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Audion: the great escape

​Emotional, brooding pop stardom is all very well, but sometimes Matthew Dear just has to let his club side out of the cage.That’s when Audion happens​

  • Sam Richards
  • 13 June 2016
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As if to underline the shift in his values, one of the tracks on Audion’s new album, Alpha, is called ‘Bob The Builder’. Meanwhile the in-yer-face acid squeals and ludicrous long builds of early Audion favourites like ‘Kisses’ and ‘Mouth To Mouth’ have been traded up for a fuller, richer sound, defined by Dear’s deployment of his new modular synth set-up. But thankfully some silliness remains – a track called ‘Suppa’ is followed by one called ‘Napkin’ – and the album subverts techno cliches by being warm and hospitable throughout.

Dear admires producers like Andy Stott and Recondite but admits he just hasn’t got it in him to make harsh, forbidding techno. “I try, but I can’t be that cold. It always ends up a little quirky with me. I’m more drawn to weird, rubber-bandy loops; wilder shit that falls apart and come back together, as opposed to very rigid, strict sequences. I still want my techno to be uplifting.”

‘Alpha’ is full of interesting hooks, samples and found sounds, but it’s best not to read too much significance into their provenance. Opening track ‘Dem’ is marked by a strangled vocal snippet that seems to be trying to say “angel”… or perhaps not. “I heard it as ‘anger’! I don’t think I know what the original word was, because the way I work, I just cut and cut and resample. I don’t even want to know, it’s not my place to tell you what it’s saying.” Where ‘Alpha’ does employ vocals they are distorted or submerged, employed solely for their percussive qualities. “I don’t need a narrative on a techno album,” he reasons.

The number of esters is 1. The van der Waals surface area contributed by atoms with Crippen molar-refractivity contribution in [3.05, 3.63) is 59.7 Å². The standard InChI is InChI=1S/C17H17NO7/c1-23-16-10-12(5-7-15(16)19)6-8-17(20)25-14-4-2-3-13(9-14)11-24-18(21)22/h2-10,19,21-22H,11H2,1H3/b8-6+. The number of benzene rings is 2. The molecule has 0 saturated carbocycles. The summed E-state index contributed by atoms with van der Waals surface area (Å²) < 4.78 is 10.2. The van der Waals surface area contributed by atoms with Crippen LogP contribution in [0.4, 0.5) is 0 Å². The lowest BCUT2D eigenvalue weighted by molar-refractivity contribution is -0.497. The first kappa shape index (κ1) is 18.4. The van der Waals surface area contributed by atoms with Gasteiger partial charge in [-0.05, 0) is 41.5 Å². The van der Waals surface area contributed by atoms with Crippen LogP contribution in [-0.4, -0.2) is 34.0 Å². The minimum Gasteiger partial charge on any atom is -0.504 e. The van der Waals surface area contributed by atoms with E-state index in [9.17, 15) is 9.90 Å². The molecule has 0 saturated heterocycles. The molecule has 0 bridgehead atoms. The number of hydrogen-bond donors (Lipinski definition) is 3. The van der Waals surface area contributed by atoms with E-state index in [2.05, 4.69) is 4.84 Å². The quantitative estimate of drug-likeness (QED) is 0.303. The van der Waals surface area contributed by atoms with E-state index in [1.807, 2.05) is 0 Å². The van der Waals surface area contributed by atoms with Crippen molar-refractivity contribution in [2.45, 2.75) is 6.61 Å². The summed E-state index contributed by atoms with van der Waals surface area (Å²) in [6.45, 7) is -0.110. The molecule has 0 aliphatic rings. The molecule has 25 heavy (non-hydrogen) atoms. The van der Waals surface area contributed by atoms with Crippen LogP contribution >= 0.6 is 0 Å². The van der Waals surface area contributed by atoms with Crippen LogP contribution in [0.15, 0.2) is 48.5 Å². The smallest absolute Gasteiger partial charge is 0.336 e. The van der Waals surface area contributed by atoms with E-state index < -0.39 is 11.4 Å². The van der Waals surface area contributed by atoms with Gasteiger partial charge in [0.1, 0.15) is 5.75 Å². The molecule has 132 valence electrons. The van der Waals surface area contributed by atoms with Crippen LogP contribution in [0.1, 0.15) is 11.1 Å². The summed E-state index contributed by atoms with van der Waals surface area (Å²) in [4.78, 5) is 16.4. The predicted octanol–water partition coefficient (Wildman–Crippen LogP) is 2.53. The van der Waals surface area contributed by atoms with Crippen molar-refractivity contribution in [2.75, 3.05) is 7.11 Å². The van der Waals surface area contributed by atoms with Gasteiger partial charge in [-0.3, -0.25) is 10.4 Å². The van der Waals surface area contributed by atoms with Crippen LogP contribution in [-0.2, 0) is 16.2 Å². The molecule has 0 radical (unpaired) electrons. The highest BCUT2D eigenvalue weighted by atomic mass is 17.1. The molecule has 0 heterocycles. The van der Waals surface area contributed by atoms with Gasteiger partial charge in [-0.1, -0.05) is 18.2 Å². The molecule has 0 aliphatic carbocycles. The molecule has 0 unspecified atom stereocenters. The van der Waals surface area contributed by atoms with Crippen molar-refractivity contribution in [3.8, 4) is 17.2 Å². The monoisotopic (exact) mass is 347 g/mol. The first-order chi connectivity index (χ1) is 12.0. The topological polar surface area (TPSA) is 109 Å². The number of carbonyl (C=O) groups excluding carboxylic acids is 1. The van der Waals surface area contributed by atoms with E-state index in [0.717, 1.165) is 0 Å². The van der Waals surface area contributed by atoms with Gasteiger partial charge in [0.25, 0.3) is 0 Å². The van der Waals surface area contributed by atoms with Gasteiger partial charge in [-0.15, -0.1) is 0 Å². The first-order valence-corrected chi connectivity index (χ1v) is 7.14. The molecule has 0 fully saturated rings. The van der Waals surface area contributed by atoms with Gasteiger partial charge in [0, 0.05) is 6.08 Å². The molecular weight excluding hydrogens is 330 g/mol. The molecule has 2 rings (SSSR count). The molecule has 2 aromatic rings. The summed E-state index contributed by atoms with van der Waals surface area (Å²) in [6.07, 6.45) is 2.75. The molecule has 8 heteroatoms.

Dear is wary of overcomplicating matters. Two years ago he tried to turn Audion into more of a live spectacle, embarking on an ambitious A/V tour called Subverticul, which found him playing from inside a glowing triangular matrix designed by the same people behind Amon Tobin’s ISAM. Ultimately though, he found the structure imprisoning, and he only played ten shows.

“I’m glad I tried to do a larger show but I realised it’s not necessarily for me,” he says. “I prefer getting up in front of people with my little modular rig. It’s more real. All you really need is one light and a good soundsystem.”

Dear’s unflappable, can-do attitude comes to the fore when he discovers he’s been booked to play one of Brighton’s less celebrated venues. Shooshh is the kind of place that’s spent all its budget on a gaudy VIP area, complete with waitresses in corsets. It’s not full, most of the local techno cognoscenti understandably choosing to steer clear of such a tacky venue. But even with a patchy crowd and a malfunctioning video wall, Dear attacks his set with the same energy as he did in Fabric the night before, jacking furiously to the beat and beaming proudly when he spots people getting off on the supple acid undulations of new tunes like ‘Traanc’.

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